The choice between GiST and GIN indexes will depend on your specific needs and the types of searches you need to perform on your data. If you need to support a wide range of search operations, GiST indexes may be a good choice. If you primarily need to search for specific values within complex data types, GIN indexes may be a better choice.
GIN indexes can be a good choice for indexing complex data types and improving the performance of searches and queries on those data. However, as with any index type, there are trade-offs to consider. GIN indexes can be slower to build and update than other index types, and they may not be the best choice for every situation.
GIN case study
We examined a case of filtering a view based on several fields with GIN index. We wanted to perform filtering with a “simple” boolean check like the one below:
To our surprise, we found that the database loaded 10GB of data to perform the operation. This happened because JSONB is stored in a binary format. Despite having a GIN index, the database has to fetch all the data.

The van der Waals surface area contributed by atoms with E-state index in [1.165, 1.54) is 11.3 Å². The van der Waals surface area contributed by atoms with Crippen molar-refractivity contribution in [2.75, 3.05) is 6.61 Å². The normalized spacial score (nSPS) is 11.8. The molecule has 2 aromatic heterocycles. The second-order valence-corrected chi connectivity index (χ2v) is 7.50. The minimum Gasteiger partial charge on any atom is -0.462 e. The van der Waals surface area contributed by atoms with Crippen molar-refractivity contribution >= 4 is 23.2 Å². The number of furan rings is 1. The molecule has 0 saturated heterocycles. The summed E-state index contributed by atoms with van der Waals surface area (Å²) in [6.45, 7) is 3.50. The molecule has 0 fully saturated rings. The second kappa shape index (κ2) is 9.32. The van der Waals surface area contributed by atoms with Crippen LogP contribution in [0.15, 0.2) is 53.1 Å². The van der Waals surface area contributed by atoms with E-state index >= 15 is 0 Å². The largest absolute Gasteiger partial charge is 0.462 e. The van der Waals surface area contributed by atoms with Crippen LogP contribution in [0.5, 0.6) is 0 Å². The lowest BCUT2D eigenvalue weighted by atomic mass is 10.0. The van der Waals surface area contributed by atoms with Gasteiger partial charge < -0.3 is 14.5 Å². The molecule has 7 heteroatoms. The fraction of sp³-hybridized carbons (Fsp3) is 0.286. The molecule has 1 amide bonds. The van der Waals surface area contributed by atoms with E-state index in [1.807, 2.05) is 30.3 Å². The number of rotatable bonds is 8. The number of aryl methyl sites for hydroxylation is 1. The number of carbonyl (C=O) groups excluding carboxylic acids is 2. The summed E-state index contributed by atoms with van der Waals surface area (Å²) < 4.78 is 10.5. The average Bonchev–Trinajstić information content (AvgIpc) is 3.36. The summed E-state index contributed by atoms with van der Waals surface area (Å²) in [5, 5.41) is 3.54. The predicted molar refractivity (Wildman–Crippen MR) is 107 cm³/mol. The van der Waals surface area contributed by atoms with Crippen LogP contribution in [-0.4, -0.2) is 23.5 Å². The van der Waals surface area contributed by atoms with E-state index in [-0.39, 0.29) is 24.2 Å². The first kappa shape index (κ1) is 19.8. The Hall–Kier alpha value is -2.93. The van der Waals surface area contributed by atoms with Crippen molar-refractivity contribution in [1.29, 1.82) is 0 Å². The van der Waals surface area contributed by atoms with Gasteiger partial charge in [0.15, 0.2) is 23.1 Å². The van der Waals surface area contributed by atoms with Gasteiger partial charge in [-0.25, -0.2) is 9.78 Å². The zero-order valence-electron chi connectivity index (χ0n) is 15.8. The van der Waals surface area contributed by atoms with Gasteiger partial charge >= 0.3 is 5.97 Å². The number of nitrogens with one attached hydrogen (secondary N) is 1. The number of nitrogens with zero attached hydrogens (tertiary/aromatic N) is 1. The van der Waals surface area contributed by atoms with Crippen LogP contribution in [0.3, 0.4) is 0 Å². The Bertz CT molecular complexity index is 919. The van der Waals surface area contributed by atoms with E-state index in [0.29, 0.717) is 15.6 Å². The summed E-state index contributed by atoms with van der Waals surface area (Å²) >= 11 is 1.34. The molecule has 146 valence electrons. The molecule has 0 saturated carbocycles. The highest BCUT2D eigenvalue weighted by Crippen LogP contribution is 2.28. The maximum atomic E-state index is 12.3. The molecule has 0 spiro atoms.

We decided to change the way we load the data. Instead of indexing the whole JSONB column, we added additional columns to hold the relevant flags from the JSON we were going to use, and we configured BTREE index on these columns. We then applied partitioning and moved raw JSON to another table to read it only when needed.
Lesson learned and summary
Indexes can make your queries run faster. However, when creating indexes, you should think of the application’s scaling. You need to know your query structure, load your tables with dummy data, and check what changes you can do for better performance.
PostgreSQL has many different indexes to choose from. Knowing when to use what index is crucial. The advantages of using indexes rather than a separate technology such as elasticsearch is that you have full control over how you want to search and maybe lessen your application's development and maintenance cost.
However, indexes need to be verified. We should check the actual usage of an index (if filtering criteria can utilize the index), and whether the index improves the performance overall (including the increased cost of data modification).
Schema flexibility sounds like a great idea, but the only time it’s actually useful is when the structure of your data has no value.
PostgreSQL offers powerful insights into what’s going on inside the engine. You can use Metis to easily integrate observability solutions into your platform.